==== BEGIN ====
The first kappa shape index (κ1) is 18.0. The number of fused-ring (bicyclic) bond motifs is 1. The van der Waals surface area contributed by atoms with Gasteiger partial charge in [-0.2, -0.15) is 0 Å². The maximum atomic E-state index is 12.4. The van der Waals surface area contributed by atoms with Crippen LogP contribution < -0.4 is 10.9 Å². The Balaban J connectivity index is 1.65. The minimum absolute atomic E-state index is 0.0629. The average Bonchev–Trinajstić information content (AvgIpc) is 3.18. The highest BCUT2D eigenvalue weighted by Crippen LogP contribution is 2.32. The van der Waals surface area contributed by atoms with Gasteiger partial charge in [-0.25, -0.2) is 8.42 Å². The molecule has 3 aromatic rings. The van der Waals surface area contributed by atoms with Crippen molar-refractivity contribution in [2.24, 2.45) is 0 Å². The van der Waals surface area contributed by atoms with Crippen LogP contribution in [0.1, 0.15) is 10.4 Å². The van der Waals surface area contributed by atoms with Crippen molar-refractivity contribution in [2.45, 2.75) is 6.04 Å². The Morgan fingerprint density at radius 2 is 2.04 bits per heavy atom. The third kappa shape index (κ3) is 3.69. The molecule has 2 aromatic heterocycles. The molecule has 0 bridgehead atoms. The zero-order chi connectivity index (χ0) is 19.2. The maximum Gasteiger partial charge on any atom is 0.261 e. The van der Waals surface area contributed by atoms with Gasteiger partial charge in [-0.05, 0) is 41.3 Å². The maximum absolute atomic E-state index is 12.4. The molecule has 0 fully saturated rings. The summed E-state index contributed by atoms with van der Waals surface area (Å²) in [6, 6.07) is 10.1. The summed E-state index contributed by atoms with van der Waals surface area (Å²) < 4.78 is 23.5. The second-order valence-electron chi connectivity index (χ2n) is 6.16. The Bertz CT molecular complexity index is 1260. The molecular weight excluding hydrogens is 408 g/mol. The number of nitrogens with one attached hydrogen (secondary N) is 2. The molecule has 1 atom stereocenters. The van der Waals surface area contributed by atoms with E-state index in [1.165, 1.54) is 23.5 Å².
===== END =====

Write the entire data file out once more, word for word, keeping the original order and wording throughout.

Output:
The first kappa shape index (κ1) is 18.0. The number of fused-ring (bicyclic) bond motifs is 1. The van der Waals surface area contributed by atoms with Gasteiger partial charge in [-0.2, -0.15) is 0 Å². The maximum atomic E-state index is 12.4. The van der Waals surface area contributed by atoms with Crippen LogP contribution < -0.4 is 10.9 Å². The Balaban J connectivity index is 1.65. The minimum absolute atomic E-state index is 0.0629. The average Bonchev–Trinajstić information content (AvgIpc) is 3.18. The highest BCUT2D eigenvalue weighted by Crippen LogP contribution is 2.32. The van der Waals surface area contributed by atoms with Gasteiger partial charge in [-0.25, -0.2) is 8.42 Å². The molecule has 3 aromatic rings. The van der Waals surface area contributed by atoms with Crippen molar-refractivity contribution in [2.24, 2.45) is 0 Å². The van der Waals surface area contributed by atoms with Crippen LogP contribution in [0.1, 0.15) is 10.4 Å². The van der Waals surface area contributed by atoms with Crippen molar-refractivity contribution in [2.45, 2.75) is 6.04 Å². The Morgan fingerprint density at radius 2 is 2.04 bits per heavy atom. The third kappa shape index (κ3) is 3.69. The molecule has 2 aromatic heterocycles. The molecule has 0 bridgehead atoms. The zero-order chi connectivity index (χ0) is 19.2. The maximum Gasteiger partial charge on any atom is 0.261 e. The van der Waals surface area contributed by atoms with Gasteiger partial charge in [-0.05, 0) is 41.3 Å². The maximum absolute atomic E-state index is 12.4. The molecule has 0 fully saturated rings. The summed E-state index contributed by atoms with van der Waals surface area (Å²) in [6, 6.07) is 10.1. The summed E-state index contributed by atoms with van der Waals surface area (Å²) < 4.78 is 23.5. The second-order valence-electron chi connectivity index (χ2n) is 6.16. The Bertz CT molecular complexity index is 1260. The molecular weight excluding hydrogens is 408 g/mol. The number of nitrogens with one attached hydrogen (secondary N) is 2. The molecule has 1 atom stereocenters. The van der Waals surface area contributed by atoms with E-state index in [1.165, 1.54) is 23.5 Å².